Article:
It was “an intense time”, says Fa’a, “in terms of the significance of the negotiations and the amount of information required to be familiar with. I was there to represent more than myself.”
Balancing the negotiations with work and family commitments was a juggle. Fa’a had to learn to not feel guilty about taking time away from the classroom. “I knew I had the strong support from my family, senior management at school and my colleagues.”
When the long-awaited pay equity settlement for teacher aides came through in 2020, Sara says she got around a 30 percent pay correction. “Never in my wildest dreams did I think that we could get that but, actually, we are worth it.”
Sara, who is in her fifties, could “finally” afford to sign up to KiwiSaver, pay for dental treatment, buy spectacles and put money aside for holidays. “Lots of things are easier now.”
Teacher aides receive more respect and support from teachers, she says, and there’s also a greater awareness among whānau and the general public about their role. Sara’s team see themselves as professionals – not “just” teacher aides. Sara says the investigation finally recognised and valued the hard work and contribution of teacher aides. “It proved the huge breadth of skills and roles that teacher aides bring to the job, it really is mind boggling.”
While pay equity is “amazing”, what would really make the difference, she says, is centralised funding, to allow teacher aides to work more hours and have job security. NZEI Te Riu Roa is involved in a high-level working group looking at the centralised funding of teacher aides. “This would make pay equity truly meaningful and the teacher aide job a real career.”
Fa’a agrees, saying recognition for teacher aides meant “so much”, but it was also “well overdue”.
“Teacher aides now have a pay equity matrix, which truly recognises the work that they do. There was a sense of amazement and hope, but there was also a sense of ‘this is not the end of the work for us, but it’s a start’.”
Fa’a’s teacher aide colleagues shared their feelings, too: “The win meant we actually make a financial contribution to our families” and: “Finally the value and worth that I bring as a person has been recognised by my employer [the Ministry].”
Fa’a says she stretched herself by taking part in the campaign. She also found her “advocate voice”.
“It proved to me I could use my voice and experience to contribute and influence.”
Sara has learned that women are “a powerful force when we are motivated”.
“It’s something that we’re not really taught that we can be, but if you find yourself with a cause that you’re really passionate about, you suddenly realise how strong you are and how strong we can be together.”
As a kaiārahi i te reo at Kawerau Putauaki school, Terrence Monaghan (Ngāti Awa) uses his in-depth knowledge of te reo and tikanga Māori to support teachers in their classrooms, and the school community as a whole. The role not only supports Māori language and culture, it is helping preserve it.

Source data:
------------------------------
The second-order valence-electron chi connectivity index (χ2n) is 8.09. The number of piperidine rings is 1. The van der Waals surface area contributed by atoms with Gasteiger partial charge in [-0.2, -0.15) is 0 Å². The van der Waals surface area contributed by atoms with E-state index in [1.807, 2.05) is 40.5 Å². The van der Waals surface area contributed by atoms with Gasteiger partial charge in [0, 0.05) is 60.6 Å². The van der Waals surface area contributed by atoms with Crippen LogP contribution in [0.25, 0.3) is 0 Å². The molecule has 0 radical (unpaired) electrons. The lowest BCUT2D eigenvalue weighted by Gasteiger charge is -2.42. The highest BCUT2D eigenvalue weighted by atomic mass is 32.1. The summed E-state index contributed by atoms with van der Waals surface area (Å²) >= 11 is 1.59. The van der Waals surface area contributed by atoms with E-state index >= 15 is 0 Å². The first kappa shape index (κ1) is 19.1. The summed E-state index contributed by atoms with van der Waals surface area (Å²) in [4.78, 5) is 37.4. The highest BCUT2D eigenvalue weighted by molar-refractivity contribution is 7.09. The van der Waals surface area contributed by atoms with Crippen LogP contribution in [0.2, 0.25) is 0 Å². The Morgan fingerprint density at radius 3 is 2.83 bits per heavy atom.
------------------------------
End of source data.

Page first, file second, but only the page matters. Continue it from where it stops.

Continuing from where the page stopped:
Terrence first got involved with the pay equity campaign for kaiārahi i te reo when he joined an online hui.
The pay equity settlement was approved last year. His new pay rate is double what he received previously. He can now afford petrol to go and watch his teenagers, at school in Rotorua, play sport at weekends. He and his wife enjoy a fortnightly meal out. “There’s lots of benefits, I’m really rapt.”
As well as supporting kaiako with te reo Māori in their classrooms, Terrence also researches online resources, and creates units tailored to the school’s ākonga. Now, he says, he can do it all properly. “I really love it, it’s given me meaning.”
Terrence says the predominantly female team who negotiated for pay equity have done “a really wonderful thing” for everyone. “Pay equity is about valuing the work done by women. So the male kaiārahi have benefited heaps.”
It’s a sunny day in Kawerau after months of rain. Sitting under his favourite pohutukawa at kura, Terrence says he feels “a bit emotional” thinking about what the pay equity settlement has meant to him and his family. But, he says, “it’s a happy kōrero”.
“I hope all the kaiārahi feel like I do – awesome. It’s all about being valued, being appreciated, being acknowledged, for all the mahi we do.”
How the process works
The pay equity process involves interviewing hundreds of teachers to investigate their work. and then interviewing comparable selected male-dominated workforces.
Interviewees are selected to reflect all types of schools and early childhood educators, and across all job titles, to ensure all claimants are reflected in the claim. The claim is raised for all teachers – not just union members as it is a gendered issue. NZEI Te Riu Roa and its members do the mahi, as it would be costly and difficult for a non-member to do this on their own.
The interviews started in December 2022 and are likely to run throughout this year.